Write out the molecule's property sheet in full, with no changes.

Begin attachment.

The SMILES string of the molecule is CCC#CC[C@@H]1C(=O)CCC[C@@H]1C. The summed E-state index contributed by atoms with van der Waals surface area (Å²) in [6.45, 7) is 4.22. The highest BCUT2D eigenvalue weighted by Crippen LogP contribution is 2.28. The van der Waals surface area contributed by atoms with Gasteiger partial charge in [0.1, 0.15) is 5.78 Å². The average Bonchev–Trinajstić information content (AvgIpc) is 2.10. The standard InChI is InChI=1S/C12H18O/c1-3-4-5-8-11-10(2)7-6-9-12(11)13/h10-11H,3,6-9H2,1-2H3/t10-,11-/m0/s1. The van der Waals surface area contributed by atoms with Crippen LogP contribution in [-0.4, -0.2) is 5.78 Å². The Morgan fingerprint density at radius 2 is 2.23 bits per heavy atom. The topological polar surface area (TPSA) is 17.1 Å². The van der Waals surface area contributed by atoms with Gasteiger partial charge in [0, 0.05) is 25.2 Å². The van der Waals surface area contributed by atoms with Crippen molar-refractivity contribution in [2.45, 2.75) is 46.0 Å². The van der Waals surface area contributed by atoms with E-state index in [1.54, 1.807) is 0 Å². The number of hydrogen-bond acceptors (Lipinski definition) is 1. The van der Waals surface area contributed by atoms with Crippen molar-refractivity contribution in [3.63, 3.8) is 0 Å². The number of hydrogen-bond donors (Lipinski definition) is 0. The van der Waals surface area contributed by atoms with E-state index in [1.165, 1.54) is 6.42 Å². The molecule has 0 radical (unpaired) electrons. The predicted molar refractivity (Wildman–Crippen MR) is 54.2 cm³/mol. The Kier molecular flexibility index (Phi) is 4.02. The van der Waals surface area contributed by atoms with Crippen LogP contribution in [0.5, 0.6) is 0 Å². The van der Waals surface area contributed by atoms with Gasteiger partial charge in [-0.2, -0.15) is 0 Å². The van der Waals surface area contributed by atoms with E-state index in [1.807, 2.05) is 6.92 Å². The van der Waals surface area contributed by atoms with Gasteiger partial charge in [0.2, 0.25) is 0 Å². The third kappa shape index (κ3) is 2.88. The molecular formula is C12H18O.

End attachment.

The SMILES string of the molecule is CCC#CC[C@@H]1C(=O)CCC[C@@H]1C. The summed E-state index contributed by atoms with van der Waals surface area (Å²) in [6.45, 7) is 4.22. The highest BCUT2D eigenvalue weighted by Crippen LogP contribution is 2.28. The van der Waals surface area contributed by atoms with Gasteiger partial charge in [0.1, 0.15) is 5.78 Å². The average Bonchev–Trinajstić information content (AvgIpc) is 2.10. The standard InChI is InChI=1S/C12H18O/c1-3-4-5-8-11-10(2)7-6-9-12(11)13/h10-11H,3,6-9H2,1-2H3/t10-,11-/m0/s1. The van der Waals surface area contributed by atoms with Crippen LogP contribution in [-0.4, -0.2) is 5.78 Å². The Morgan fingerprint density at radius 2 is 2.23 bits per heavy atom. The topological polar surface area (TPSA) is 17.1 Å². The van der Waals surface area contributed by atoms with Gasteiger partial charge in [0, 0.05) is 25.2 Å². The van der Waals surface area contributed by atoms with Crippen molar-refractivity contribution in [2.45, 2.75) is 46.0 Å². The van der Waals surface area contributed by atoms with E-state index in [1.54, 1.807) is 0 Å². The number of hydrogen-bond acceptors (Lipinski definition) is 1. The van der Waals surface area contributed by atoms with Crippen molar-refractivity contribution in [3.63, 3.8) is 0 Å². The number of hydrogen-bond donors (Lipinski definition) is 0. The van der Waals surface area contributed by atoms with E-state index in [1.165, 1.54) is 6.42 Å². The molecule has 0 radical (unpaired) electrons. The predicted molar refractivity (Wildman–Crippen MR) is 54.2 cm³/mol. The Kier molecular flexibility index (Phi) is 4.02. The van der Waals surface area contributed by atoms with Crippen LogP contribution in [0.5, 0.6) is 0 Å². The van der Waals surface area contributed by atoms with Gasteiger partial charge in [-0.2, -0.15) is 0 Å². The van der Waals surface area contributed by atoms with E-state index in [1.807, 2.05) is 6.92 Å². The van der Waals surface area contributed by atoms with Gasteiger partial charge in [0.2, 0.25) is 0 Å². The third kappa shape index (κ3) is 2.88. The molecular formula is C12H18O.